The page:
Interviewed by phone just before the first of the year by a columnist for our local newspaper (an interview which was not published), I was asked my opinion on what might be new in the design world in the coming year. Looking back now at my notes, my thoughts still seem relevant, not so much as a prediction of specific design trends, but as a commentary on what my design clients are looking for as they contemplate their spaces and hire a designer to facilitate their design direction in 2015:
Connection between client(s) and designer – top of the list. Interaction between the two (or three) takes many forms, but connection on some level is essential. A shared vision, of course…trust, compatibility, honesty…yes, a bit like any successful relationship.
My clients tend to be empty-nesters, and those just feathering their nests – in the midst of hatching and nurturing. Generally, the first group are paring down, editing, refining…while wanting to stay connected to family, friends, and past experiences…working to create a new paradigm for the present phase of life.
Those on the other end of the spectrum are acquiring – but with a purpose: staying connected to what they like and need…perhaps understanding more fully than past generations that life has multiple phases; not looking to invest in lifetime purchases, but to connect with current trends, good quality, good design and what works for them now.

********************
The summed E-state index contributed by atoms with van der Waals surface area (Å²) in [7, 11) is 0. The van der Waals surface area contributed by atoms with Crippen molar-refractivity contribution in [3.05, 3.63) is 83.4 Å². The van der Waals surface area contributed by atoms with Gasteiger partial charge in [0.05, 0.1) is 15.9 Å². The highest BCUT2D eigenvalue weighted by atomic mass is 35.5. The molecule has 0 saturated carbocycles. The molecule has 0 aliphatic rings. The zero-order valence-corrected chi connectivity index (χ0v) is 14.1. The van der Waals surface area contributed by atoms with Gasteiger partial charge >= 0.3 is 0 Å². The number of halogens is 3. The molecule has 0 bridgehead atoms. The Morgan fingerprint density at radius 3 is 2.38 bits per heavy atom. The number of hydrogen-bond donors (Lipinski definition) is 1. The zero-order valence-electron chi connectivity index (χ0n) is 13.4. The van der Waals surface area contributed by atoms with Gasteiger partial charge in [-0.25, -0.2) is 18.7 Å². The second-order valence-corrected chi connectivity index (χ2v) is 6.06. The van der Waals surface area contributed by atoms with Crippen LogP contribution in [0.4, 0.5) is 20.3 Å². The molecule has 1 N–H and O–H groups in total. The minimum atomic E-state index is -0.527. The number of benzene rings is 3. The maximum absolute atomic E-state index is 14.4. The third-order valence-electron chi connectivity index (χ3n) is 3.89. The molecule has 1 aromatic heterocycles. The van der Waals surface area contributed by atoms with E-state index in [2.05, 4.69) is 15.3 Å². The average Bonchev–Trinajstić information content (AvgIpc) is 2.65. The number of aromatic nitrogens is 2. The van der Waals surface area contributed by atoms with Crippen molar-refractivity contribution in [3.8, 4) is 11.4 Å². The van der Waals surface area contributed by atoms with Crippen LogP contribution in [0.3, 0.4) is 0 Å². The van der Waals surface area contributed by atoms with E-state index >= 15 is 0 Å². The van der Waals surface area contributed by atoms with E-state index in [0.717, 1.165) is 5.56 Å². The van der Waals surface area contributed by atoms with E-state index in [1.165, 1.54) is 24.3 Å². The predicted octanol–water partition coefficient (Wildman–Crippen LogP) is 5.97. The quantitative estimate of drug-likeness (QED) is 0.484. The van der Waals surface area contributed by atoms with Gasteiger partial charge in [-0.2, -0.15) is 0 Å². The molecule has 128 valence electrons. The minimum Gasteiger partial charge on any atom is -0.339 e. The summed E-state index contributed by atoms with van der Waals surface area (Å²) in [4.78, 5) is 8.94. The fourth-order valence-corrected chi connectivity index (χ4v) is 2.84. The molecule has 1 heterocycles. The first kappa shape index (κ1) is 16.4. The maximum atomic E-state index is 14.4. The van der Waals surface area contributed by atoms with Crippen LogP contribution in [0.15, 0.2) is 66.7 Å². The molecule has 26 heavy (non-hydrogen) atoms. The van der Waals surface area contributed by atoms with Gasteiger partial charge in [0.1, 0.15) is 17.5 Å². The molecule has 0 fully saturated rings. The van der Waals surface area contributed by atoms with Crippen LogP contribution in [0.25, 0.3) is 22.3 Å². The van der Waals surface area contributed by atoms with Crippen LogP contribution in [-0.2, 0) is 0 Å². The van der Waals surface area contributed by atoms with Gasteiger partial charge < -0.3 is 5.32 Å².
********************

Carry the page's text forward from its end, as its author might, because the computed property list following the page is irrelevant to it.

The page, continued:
Clients at both ends of this spectrum are connected to self-awareness as never before. Design is personal, not meant to impress, but about what facilitates their lifestyle, makes them comfortable and content in an environment specific to them.
I believe all the above is driven in a subtle way by the global-awareness of the 21st century. Connection to the planet, humanity as a whole; celebrating ethnicity, nature…creating a desire to connect individually with who they are and where they find themselves geographically and on life’s path.
Last fall, in a phone conversation, a potential client related that she had looked at my website, including my blog. Her comment: my blog seemed rather eclectic, not focused on my design work specifically – a negative from her perspective.* While her assessment was accurate, my response to her was inadequate, giving me cause to evaluate, in order to bring clarity to my own thinking. My conclusion: the categories in my blog not only help to convey who I am to readers and potential clients; all are connected, sources of inspiration for my design work.
*by adding new photo journals of past projects to my website I have begun to address this valid critique.